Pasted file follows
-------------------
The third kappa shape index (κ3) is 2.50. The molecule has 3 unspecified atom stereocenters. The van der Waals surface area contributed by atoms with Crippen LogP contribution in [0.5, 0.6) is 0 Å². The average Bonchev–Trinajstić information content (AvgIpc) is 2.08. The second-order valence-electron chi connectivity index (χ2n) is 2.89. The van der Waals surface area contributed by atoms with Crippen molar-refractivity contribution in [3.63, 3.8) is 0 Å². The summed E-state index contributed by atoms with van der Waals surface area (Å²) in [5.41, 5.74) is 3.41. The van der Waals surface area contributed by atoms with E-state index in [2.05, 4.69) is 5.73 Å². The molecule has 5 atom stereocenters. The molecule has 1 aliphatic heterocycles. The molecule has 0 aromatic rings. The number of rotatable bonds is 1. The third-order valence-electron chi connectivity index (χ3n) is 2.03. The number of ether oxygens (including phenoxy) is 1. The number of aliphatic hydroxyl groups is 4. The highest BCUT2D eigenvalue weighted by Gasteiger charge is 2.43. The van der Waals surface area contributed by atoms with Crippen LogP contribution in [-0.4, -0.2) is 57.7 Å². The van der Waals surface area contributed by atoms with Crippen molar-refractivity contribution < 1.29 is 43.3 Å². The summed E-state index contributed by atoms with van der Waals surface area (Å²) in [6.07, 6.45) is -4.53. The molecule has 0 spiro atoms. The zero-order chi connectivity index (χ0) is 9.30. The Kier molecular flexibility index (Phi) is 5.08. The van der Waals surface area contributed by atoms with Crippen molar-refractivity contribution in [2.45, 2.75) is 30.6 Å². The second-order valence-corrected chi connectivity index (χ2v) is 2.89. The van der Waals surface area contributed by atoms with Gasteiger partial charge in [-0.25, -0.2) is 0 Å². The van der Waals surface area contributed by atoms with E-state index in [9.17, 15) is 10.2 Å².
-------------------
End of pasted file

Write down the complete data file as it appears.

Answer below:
The third kappa shape index (κ3) is 2.50. The molecule has 3 unspecified atom stereocenters. The van der Waals surface area contributed by atoms with Crippen LogP contribution in [0.5, 0.6) is 0 Å². The average Bonchev–Trinajstić information content (AvgIpc) is 2.08. The second-order valence-electron chi connectivity index (χ2n) is 2.89. The van der Waals surface area contributed by atoms with Crippen molar-refractivity contribution in [3.63, 3.8) is 0 Å². The summed E-state index contributed by atoms with van der Waals surface area (Å²) in [5.41, 5.74) is 3.41. The van der Waals surface area contributed by atoms with E-state index in [2.05, 4.69) is 5.73 Å². The molecule has 5 atom stereocenters. The molecule has 1 aliphatic heterocycles. The molecule has 0 aromatic rings. The number of rotatable bonds is 1. The third-order valence-electron chi connectivity index (χ3n) is 2.03. The number of ether oxygens (including phenoxy) is 1. The number of aliphatic hydroxyl groups is 4. The highest BCUT2D eigenvalue weighted by Gasteiger charge is 2.43. The van der Waals surface area contributed by atoms with Crippen LogP contribution in [-0.4, -0.2) is 57.7 Å². The van der Waals surface area contributed by atoms with Crippen molar-refractivity contribution < 1.29 is 43.3 Å². The summed E-state index contributed by atoms with van der Waals surface area (Å²) in [6.07, 6.45) is -4.53. The molecule has 0 spiro atoms. The zero-order chi connectivity index (χ0) is 9.30. The Kier molecular flexibility index (Phi) is 5.08. The van der Waals surface area contributed by atoms with Crippen molar-refractivity contribution in [2.45, 2.75) is 30.6 Å². The second-order valence-corrected chi connectivity index (χ2v) is 2.89. The van der Waals surface area contributed by atoms with Gasteiger partial charge in [-0.25, -0.2) is 0 Å². The van der Waals surface area contributed by atoms with E-state index in [9.17, 15) is 10.2 Å².